Archbishop Robin Eames, Primate of all Ireland, chaired the first full meeting this week of the international Commission on Anglican Structures and Relations set up by the Archbishop of Canterbury, Dr Rowan Williams. The meeting in Windsor, England will consider what ways the highest degree of communion and relationship can be maintained given the serious divisions now facing the Anglican Communion.
The full Commission is going to meet on three occasions: in February; June; and September 2004. It intends to complete its initial report by the end of September 2004 for submission to the Archbishop of Canterbury in October. Intensive work will also be commissioned from individual members of the Commission and others, and undertaken beyond the three main sessions.
The Commission will begin by considering recent work elsewhere on the issue of Communion, giving primary consideration to the resolutions of the Lambeth Conferences of 1988 and 1998 on this issue. It will also consider what has been achieved in the Grindrod, Eames and Virginia Reports, which addressed matters of Communion in relation to the issue of the ordination of women to the episcopate.
There are no plans to hold sessions of the Commission in public, but it is felt that it will be important for the work of the Commission to be as open as possible. Evidence considered by the Commission will generally be published on its web site, and it intends to publish interim reports of its work following each plenary session. Specific submissions to the Commission will be invited from particular groups or individuals, both in written form and by the reception of evidence in interview, either at plenary sessions, or at subsidiary meetings and sub-committees.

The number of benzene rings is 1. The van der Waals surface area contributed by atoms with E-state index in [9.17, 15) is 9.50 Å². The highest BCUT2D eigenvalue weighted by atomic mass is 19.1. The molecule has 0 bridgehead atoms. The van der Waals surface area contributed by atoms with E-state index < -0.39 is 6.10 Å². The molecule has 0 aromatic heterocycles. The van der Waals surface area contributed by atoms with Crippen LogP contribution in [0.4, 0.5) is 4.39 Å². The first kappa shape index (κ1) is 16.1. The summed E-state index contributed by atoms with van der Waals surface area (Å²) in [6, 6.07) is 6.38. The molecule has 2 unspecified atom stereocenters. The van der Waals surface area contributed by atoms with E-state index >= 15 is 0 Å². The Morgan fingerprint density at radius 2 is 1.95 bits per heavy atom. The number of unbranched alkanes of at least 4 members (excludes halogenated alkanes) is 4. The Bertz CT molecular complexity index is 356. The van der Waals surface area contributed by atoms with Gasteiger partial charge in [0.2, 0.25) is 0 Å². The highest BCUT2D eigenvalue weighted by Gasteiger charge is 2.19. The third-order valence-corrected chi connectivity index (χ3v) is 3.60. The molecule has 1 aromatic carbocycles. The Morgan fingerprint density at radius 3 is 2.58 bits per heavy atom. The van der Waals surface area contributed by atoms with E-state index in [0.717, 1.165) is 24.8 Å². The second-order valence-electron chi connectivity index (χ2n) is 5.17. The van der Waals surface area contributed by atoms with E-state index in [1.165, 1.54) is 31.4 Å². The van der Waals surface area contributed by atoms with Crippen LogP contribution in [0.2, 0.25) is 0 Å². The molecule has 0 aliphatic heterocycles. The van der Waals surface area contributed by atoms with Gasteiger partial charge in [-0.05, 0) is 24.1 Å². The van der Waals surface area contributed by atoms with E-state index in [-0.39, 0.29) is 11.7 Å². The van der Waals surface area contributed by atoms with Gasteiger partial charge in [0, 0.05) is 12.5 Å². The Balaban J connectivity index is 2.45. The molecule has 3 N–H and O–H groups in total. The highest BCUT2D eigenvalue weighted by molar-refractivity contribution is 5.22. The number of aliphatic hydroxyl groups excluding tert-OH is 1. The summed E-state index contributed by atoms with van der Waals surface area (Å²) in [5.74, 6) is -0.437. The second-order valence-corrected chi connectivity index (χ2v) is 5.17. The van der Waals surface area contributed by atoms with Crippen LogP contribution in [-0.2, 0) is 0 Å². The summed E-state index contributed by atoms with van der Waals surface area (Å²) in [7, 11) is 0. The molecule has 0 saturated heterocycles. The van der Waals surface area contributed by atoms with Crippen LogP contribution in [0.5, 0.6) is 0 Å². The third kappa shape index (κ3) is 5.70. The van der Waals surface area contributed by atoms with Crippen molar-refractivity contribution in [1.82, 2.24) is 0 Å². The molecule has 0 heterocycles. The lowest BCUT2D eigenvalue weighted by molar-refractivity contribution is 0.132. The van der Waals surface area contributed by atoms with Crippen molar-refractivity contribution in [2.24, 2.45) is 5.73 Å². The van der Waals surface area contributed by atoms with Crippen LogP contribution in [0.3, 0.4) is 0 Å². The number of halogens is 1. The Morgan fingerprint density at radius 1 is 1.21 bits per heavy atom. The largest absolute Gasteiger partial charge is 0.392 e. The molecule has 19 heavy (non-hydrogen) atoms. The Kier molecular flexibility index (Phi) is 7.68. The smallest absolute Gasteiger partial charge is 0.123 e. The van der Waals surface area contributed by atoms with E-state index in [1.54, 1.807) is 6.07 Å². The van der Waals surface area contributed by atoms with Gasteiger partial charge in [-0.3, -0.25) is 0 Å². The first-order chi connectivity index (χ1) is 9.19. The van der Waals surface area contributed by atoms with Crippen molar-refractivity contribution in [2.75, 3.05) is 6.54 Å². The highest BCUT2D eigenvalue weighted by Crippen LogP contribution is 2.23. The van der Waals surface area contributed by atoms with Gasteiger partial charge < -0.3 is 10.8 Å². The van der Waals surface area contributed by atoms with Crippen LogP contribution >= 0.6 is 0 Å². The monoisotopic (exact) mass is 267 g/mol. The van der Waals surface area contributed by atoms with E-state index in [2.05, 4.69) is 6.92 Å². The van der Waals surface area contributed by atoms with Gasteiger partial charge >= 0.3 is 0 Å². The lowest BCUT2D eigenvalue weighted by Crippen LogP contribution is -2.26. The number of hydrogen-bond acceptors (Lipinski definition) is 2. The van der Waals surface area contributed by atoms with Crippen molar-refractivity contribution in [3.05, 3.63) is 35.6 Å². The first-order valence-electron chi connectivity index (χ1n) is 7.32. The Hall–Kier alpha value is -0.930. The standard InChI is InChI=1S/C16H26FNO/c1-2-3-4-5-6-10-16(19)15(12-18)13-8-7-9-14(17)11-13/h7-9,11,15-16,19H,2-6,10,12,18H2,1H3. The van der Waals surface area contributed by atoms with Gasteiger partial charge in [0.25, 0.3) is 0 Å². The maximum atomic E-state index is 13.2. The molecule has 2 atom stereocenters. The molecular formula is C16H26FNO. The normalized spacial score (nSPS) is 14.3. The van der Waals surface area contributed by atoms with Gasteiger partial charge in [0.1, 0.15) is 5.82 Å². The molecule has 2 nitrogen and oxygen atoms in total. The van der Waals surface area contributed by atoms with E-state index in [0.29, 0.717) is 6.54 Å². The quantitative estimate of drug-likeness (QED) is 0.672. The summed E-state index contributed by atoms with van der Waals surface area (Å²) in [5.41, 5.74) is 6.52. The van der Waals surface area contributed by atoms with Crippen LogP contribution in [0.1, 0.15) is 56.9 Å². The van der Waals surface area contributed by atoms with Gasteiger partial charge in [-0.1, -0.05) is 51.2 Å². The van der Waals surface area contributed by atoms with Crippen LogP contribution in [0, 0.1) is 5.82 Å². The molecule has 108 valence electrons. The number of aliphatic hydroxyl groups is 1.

Changing Attitude has agreed to draft a submission on behalf of the Joint Strategy Group, which will be forwarded to the Commission after discussion and final agreement by the group.
Archbishop Eames meets divided US churchesAt the end of January, Archbishop Robin Eames held meetings in Washington DC with representatives of the various opposing groups in ECUSA. He held confidential discussions with representatives of the American Anglican Council, an organization of conservative Episcopalians, and with Bishop Peter Lee and others who supported Bishop Robinson’s appointment. Dr Eames commented, “It is important that I hear at first hand the feelings of those in the United States who are so divided on this issue. It was a genuine period of listening and questioning.”
The Primate of New Zealand expresses concern
The Chairman of the Anglican Consultative Council, Primate of the New Zealand Church and a member of the Primates’ Commission, reacted to the letters being issued by members of the AAC (see report on the right). The Rt Revd John Paterson, said that he was becoming “increasingly concerned at the intemperate language and the extravagant claims being made about the state of the Anglican Communion at a time when the Archbishop of Canterbury has appealed for restraint and time for the Commission to work carefully and prayerfully through the issues.”